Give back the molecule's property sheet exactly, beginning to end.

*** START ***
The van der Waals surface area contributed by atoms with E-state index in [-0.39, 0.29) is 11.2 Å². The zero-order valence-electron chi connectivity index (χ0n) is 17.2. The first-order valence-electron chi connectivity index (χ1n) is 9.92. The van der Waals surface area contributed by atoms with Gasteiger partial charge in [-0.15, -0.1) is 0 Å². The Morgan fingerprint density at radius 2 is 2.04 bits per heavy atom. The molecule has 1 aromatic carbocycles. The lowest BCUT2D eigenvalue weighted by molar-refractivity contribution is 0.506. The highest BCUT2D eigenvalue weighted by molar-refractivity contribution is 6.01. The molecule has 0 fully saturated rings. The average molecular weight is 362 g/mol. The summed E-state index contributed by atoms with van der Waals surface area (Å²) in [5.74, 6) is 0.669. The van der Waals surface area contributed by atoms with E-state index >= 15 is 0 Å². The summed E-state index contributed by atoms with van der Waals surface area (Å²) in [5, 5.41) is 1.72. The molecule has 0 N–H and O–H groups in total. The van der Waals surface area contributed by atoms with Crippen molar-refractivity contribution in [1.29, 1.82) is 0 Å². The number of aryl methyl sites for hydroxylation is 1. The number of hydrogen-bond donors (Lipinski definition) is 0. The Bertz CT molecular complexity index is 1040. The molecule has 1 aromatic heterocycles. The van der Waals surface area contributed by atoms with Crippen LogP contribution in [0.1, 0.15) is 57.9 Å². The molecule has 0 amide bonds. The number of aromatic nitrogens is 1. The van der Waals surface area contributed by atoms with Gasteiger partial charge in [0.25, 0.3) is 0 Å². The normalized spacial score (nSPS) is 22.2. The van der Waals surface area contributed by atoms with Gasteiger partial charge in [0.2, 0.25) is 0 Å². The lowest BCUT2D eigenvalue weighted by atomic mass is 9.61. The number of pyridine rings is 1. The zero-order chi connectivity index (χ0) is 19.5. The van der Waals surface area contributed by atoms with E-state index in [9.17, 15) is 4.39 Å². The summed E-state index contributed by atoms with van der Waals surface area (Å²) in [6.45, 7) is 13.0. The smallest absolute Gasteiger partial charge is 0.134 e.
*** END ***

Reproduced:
The van der Waals surface area contributed by atoms with E-state index in [-0.39, 0.29) is 11.2 Å². The zero-order valence-electron chi connectivity index (χ0n) is 17.2. The first-order valence-electron chi connectivity index (χ1n) is 9.92. The van der Waals surface area contributed by atoms with Gasteiger partial charge in [-0.15, -0.1) is 0 Å². The Morgan fingerprint density at radius 2 is 2.04 bits per heavy atom. The molecule has 1 aromatic carbocycles. The lowest BCUT2D eigenvalue weighted by molar-refractivity contribution is 0.506. The highest BCUT2D eigenvalue weighted by molar-refractivity contribution is 6.01. The molecule has 0 fully saturated rings. The average molecular weight is 362 g/mol. The summed E-state index contributed by atoms with van der Waals surface area (Å²) in [5.74, 6) is 0.669. The van der Waals surface area contributed by atoms with E-state index >= 15 is 0 Å². The summed E-state index contributed by atoms with van der Waals surface area (Å²) in [5, 5.41) is 1.72. The molecule has 0 N–H and O–H groups in total. The van der Waals surface area contributed by atoms with Crippen molar-refractivity contribution in [1.29, 1.82) is 0 Å². The number of aryl methyl sites for hydroxylation is 1. The number of hydrogen-bond donors (Lipinski definition) is 0. The Bertz CT molecular complexity index is 1040. The molecule has 1 aromatic heterocycles. The van der Waals surface area contributed by atoms with Crippen LogP contribution in [0.1, 0.15) is 57.9 Å². The molecule has 0 amide bonds. The number of aromatic nitrogens is 1. The van der Waals surface area contributed by atoms with Gasteiger partial charge in [0.25, 0.3) is 0 Å². The normalized spacial score (nSPS) is 22.2. The van der Waals surface area contributed by atoms with Gasteiger partial charge in [0.2, 0.25) is 0 Å². The lowest BCUT2D eigenvalue weighted by atomic mass is 9.61. The number of pyridine rings is 1. The zero-order chi connectivity index (χ0) is 19.5. The van der Waals surface area contributed by atoms with E-state index in [9.17, 15) is 4.39 Å². The summed E-state index contributed by atoms with van der Waals surface area (Å²) in [6.45, 7) is 13.0. The smallest absolute Gasteiger partial charge is 0.134 e.